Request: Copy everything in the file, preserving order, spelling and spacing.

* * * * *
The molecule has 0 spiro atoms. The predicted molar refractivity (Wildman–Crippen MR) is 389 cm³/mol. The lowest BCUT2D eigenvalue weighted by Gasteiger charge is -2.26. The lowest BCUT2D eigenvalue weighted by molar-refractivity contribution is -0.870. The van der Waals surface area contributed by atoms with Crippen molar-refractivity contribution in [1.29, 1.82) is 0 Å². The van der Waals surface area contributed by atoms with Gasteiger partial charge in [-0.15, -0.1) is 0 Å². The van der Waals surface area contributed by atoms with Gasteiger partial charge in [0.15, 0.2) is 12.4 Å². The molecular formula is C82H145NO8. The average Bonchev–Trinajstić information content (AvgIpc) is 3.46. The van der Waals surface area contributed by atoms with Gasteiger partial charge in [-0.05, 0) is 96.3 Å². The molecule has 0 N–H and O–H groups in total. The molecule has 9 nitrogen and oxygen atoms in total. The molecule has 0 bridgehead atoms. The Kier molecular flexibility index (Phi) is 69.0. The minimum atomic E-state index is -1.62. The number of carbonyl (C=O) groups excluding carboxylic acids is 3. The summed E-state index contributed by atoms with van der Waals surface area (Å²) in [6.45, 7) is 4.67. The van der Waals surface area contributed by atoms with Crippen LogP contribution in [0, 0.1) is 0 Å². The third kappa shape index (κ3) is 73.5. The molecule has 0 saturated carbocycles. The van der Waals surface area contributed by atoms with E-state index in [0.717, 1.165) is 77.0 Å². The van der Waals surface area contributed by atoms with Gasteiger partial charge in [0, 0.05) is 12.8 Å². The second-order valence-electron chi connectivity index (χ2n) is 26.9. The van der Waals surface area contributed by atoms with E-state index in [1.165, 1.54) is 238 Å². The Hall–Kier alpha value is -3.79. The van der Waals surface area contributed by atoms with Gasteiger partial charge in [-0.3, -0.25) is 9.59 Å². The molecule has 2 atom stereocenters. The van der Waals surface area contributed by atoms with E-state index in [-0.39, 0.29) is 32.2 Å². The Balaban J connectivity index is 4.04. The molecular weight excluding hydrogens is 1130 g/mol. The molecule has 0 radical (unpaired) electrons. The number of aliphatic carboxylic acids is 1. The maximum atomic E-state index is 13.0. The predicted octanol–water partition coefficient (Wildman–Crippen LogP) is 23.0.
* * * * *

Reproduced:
The molecule has 0 spiro atoms. The predicted molar refractivity (Wildman–Crippen MR) is 389 cm³/mol. The lowest BCUT2D eigenvalue weighted by Gasteiger charge is -2.26. The lowest BCUT2D eigenvalue weighted by molar-refractivity contribution is -0.870. The van der Waals surface area contributed by atoms with Crippen molar-refractivity contribution in [1.29, 1.82) is 0 Å². The van der Waals surface area contributed by atoms with Gasteiger partial charge in [-0.15, -0.1) is 0 Å². The van der Waals surface area contributed by atoms with Gasteiger partial charge in [0.15, 0.2) is 12.4 Å². The molecular formula is C82H145NO8. The average Bonchev–Trinajstić information content (AvgIpc) is 3.46. The van der Waals surface area contributed by atoms with Gasteiger partial charge in [-0.05, 0) is 96.3 Å². The molecule has 0 N–H and O–H groups in total. The molecule has 9 nitrogen and oxygen atoms in total. The molecule has 0 bridgehead atoms. The Kier molecular flexibility index (Phi) is 69.0. The minimum atomic E-state index is -1.62. The number of carbonyl (C=O) groups excluding carboxylic acids is 3. The summed E-state index contributed by atoms with van der Waals surface area (Å²) in [6.45, 7) is 4.67. The van der Waals surface area contributed by atoms with Crippen LogP contribution in [0, 0.1) is 0 Å². The third kappa shape index (κ3) is 73.5. The molecule has 0 saturated carbocycles. The van der Waals surface area contributed by atoms with E-state index in [0.717, 1.165) is 77.0 Å². The van der Waals surface area contributed by atoms with Gasteiger partial charge in [0, 0.05) is 12.8 Å². The second-order valence-electron chi connectivity index (χ2n) is 26.9. The van der Waals surface area contributed by atoms with E-state index in [1.165, 1.54) is 238 Å². The Hall–Kier alpha value is -3.79. The van der Waals surface area contributed by atoms with Gasteiger partial charge in [-0.3, -0.25) is 9.59 Å². The molecule has 2 atom stereocenters. The van der Waals surface area contributed by atoms with E-state index in [-0.39, 0.29) is 32.2 Å². The Balaban J connectivity index is 4.04. The molecular weight excluding hydrogens is 1130 g/mol. The molecule has 0 radical (unpaired) electrons. The number of aliphatic carboxylic acids is 1. The maximum atomic E-state index is 13.0. The predicted octanol–water partition coefficient (Wildman–Crippen LogP) is 23.0.